Published in Volusia County Bar Association Communicator
By Greg Snell
A liability insurance policy is a contract between an insurer and an insured to defend and indemnify the insured for covered risks. When an insurer fails to fulfill those duties they are liable for breach of contract. Claims against insurers for breach of contract are relatively uncommon, but in a given circumstance may be the best, or only, option to obtain recompense for a consequential loss.
A leading Florida state court case on this subject is Carrousel Concessions, Inc. v. Fla. Ins. Guar., Ass�n, 483 So.2d 513 (Fla. 3rd DCA 1986), in which it was held that because the defense provided the insured was inadequate, forcing them to procure substitute counsel, there was a contract breach and the insurer was liable for the defense costs of the insured. The Carrousel opinion cited Thomas v. Western World Ins. Co., 343 So.2d 1298 (Fla. 2nd DCA 1977), for authority that liability would have equally applied had there been no defense provided, and all foreseeable damages which reasonably flow from such a breach, are recoverable, not just defense costs. The Florida federal courts have adopted this law, most notably in the Middle District case of Travelers Indemnity Company of Illinois v. Royal Oak Enterprises, Inc., 344 F. Supp.2d. (M.D. Fla. 2004). Neither the Florida Supreme Court, nor the Fifth District Court of Appeal, has fully addressed this topic, although they have cited the above referenced cases.[1, 2]
It is often in the context of a failure to defend, or adequately defend, that an insurer breaches a contract, and the consequences can be serious. An insured may not be able to afford any defense, or much of one, with predictable results. But, if an insured is able to fund a defense, they are entitled to direct it as they see fit, including settlement, and the insurer cannot later complain. The insured has a duty to mitigate damages when directing the defense. Some abandoned insureds have assigned their breach of contract claims against their insurers to those who have sued them in exchange for assurance that damages won�t be sought from them directly. Insurers found in breach are liable for whatever consequences may result, notwithstanding the policy limits, so long as the damages were reasonably foreseeable at the time the contract was entered.
When in doubt a prudent insurer will file a declaratory judgment action, and obtain a ruling, before abandoning an insured. An insured could do so as well. The peril in doing otherwise is well illustrated by a matter handled by the author where a local business was sued in Kentucky by a competitor, ostensibly over intellectual property, but practically to stifle the formidable competition they posed. The insurer refused to defend. The client retained a large law firm in Kentucky. Defense costs quickly exceeded $250,000, and were expected to exceed $1,000,000. The client was confident they could win on the merits but settled due to the prohibitive legal expenses. They paid some cash, but, more significantly, agreed to a consent injunction not to compete in this lucrative line of business for 4 years.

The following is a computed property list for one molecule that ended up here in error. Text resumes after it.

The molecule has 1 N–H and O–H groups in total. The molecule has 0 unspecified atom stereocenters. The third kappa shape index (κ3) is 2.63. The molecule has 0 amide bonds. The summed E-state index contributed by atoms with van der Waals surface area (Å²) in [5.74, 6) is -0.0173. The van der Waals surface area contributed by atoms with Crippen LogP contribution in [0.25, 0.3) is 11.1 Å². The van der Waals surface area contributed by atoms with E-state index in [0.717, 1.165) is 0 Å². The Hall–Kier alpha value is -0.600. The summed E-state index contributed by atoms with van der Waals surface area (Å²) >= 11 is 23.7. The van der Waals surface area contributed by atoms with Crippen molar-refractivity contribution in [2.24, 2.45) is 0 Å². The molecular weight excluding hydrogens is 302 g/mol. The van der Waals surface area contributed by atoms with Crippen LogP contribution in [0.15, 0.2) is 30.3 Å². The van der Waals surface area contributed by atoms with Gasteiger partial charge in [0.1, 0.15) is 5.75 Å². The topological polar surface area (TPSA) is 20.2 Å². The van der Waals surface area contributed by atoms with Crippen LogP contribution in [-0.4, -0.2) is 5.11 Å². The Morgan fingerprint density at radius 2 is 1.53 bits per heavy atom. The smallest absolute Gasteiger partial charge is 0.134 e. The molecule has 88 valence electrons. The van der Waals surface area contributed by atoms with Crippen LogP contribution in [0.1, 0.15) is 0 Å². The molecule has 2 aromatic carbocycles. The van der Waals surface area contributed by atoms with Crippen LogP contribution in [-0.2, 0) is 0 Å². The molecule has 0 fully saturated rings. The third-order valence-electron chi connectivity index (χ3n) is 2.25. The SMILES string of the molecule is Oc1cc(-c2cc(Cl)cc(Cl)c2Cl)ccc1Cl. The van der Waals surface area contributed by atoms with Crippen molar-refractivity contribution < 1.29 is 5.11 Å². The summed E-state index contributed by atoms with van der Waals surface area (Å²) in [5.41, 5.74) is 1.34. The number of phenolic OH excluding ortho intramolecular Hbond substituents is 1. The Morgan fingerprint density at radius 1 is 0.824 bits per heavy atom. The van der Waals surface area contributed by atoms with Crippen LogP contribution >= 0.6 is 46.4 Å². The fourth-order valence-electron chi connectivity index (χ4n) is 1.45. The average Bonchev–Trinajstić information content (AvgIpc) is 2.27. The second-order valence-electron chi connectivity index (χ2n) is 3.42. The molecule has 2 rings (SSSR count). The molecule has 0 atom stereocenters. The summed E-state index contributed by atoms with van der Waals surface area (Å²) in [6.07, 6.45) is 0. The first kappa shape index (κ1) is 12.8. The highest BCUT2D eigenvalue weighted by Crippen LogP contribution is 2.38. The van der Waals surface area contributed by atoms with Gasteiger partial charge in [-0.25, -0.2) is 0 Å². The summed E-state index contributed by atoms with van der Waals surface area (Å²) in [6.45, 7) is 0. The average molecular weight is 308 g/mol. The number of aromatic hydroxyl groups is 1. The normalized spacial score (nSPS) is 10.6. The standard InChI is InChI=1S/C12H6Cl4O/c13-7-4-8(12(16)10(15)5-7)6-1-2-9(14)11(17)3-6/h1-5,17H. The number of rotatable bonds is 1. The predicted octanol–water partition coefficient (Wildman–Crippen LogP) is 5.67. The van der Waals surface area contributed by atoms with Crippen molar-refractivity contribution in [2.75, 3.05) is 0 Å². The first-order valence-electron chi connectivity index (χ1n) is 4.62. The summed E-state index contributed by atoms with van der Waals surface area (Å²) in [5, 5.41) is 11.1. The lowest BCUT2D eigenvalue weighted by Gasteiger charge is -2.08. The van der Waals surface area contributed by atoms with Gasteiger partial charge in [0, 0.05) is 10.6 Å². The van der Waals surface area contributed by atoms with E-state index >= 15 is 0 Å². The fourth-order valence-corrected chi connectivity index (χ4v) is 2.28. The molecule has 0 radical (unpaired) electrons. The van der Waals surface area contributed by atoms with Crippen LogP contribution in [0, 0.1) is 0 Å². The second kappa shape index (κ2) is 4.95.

Suit was filed in Volusia County for breach of contract and summary judgment was entered on the duty to defend. The case went to trial. The jury concluded it was reasonably foreseeable if the insurer didn�t defend that the client would be forced to settle as they did and awarded damages of $18,787,500, all but $287,500 of which was lost profits for the 4 year injunction period. The case settled on confidential terms while on appeal. Suffice to say a costly mistake by the insurer.
Although the focus of this article has been on liability insurance policies, the same holds true for any type of insurance policy. Particularly since damage recovery can exceed policy limits a claim for breach of contract may be the preferred option for seeking recompense when an insurer is in breach.
Greg Snell is an attorney with the firm Snell Legal who provides representation in a wide range of business litigation matters. He accepts referrals and is also available for consultation or to serve as co-counsel to assist with business damage or other business litigation issues. Mr. Snell can be contacted by telephone at 386.677.3232 or by e-mail at firstname.lastname@example.org.
1 See e.g. Jones v. Fla. Ins. Guar. Ass'n, 908 So.2d 435 (Fla. 2005); and Vanguard Insurance Company v. Townsend, 544 So.2d 1153 (Fla. 5th DCA 1989).
2 Two additional cases on this subject of recent vintage are: Employers Insurance Company of Wausau v. National Union Fire Insurance Company